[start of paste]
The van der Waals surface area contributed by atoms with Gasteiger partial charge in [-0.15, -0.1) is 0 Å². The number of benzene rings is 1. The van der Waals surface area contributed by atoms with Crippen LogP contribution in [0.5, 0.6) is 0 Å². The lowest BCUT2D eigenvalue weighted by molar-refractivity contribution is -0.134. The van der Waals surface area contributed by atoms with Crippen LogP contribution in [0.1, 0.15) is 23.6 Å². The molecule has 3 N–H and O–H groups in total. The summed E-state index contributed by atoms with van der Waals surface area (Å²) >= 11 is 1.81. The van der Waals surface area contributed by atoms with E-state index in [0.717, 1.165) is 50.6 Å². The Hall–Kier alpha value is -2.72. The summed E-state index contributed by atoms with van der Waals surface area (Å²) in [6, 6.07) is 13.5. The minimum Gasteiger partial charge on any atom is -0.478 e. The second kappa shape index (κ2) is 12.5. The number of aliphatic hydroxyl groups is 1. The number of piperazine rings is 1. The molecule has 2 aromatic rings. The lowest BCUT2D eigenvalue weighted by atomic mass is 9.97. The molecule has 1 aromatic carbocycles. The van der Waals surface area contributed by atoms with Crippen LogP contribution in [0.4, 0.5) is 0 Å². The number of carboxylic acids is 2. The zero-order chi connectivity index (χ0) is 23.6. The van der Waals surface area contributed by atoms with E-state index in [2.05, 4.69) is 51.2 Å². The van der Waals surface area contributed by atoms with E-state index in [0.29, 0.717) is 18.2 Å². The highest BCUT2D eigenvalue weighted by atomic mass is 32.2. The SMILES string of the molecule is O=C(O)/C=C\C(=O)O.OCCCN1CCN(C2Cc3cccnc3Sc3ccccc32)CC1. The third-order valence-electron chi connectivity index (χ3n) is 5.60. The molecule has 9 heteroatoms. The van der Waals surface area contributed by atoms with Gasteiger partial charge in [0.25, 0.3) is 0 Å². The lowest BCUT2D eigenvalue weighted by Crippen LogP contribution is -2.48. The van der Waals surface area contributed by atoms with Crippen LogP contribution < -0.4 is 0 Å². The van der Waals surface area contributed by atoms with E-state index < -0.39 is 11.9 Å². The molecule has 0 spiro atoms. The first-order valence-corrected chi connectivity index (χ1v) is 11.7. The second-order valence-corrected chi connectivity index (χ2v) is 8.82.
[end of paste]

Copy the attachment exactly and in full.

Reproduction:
The van der Waals surface area contributed by atoms with Gasteiger partial charge in [-0.15, -0.1) is 0 Å². The number of benzene rings is 1. The van der Waals surface area contributed by atoms with Crippen LogP contribution in [0.5, 0.6) is 0 Å². The lowest BCUT2D eigenvalue weighted by molar-refractivity contribution is -0.134. The van der Waals surface area contributed by atoms with Crippen LogP contribution in [0.1, 0.15) is 23.6 Å². The molecule has 3 N–H and O–H groups in total. The summed E-state index contributed by atoms with van der Waals surface area (Å²) >= 11 is 1.81. The van der Waals surface area contributed by atoms with E-state index in [0.717, 1.165) is 50.6 Å². The Hall–Kier alpha value is -2.72. The summed E-state index contributed by atoms with van der Waals surface area (Å²) in [6, 6.07) is 13.5. The minimum Gasteiger partial charge on any atom is -0.478 e. The second kappa shape index (κ2) is 12.5. The number of aliphatic hydroxyl groups is 1. The number of piperazine rings is 1. The molecule has 2 aromatic rings. The lowest BCUT2D eigenvalue weighted by atomic mass is 9.97. The molecule has 1 aromatic carbocycles. The van der Waals surface area contributed by atoms with Crippen LogP contribution in [0.4, 0.5) is 0 Å². The number of carboxylic acids is 2. The zero-order chi connectivity index (χ0) is 23.6. The van der Waals surface area contributed by atoms with E-state index in [2.05, 4.69) is 51.2 Å². The van der Waals surface area contributed by atoms with E-state index in [0.29, 0.717) is 18.2 Å². The highest BCUT2D eigenvalue weighted by atomic mass is 32.2. The SMILES string of the molecule is O=C(O)/C=C\C(=O)O.OCCCN1CCN(C2Cc3cccnc3Sc3ccccc32)CC1. The third-order valence-electron chi connectivity index (χ3n) is 5.60. The molecule has 9 heteroatoms. The van der Waals surface area contributed by atoms with Gasteiger partial charge in [0.25, 0.3) is 0 Å². The lowest BCUT2D eigenvalue weighted by Crippen LogP contribution is -2.48. The van der Waals surface area contributed by atoms with Crippen LogP contribution < -0.4 is 0 Å². The van der Waals surface area contributed by atoms with E-state index < -0.39 is 11.9 Å². The molecule has 0 spiro atoms. The first-order valence-corrected chi connectivity index (χ1v) is 11.7. The second-order valence-corrected chi connectivity index (χ2v) is 8.82.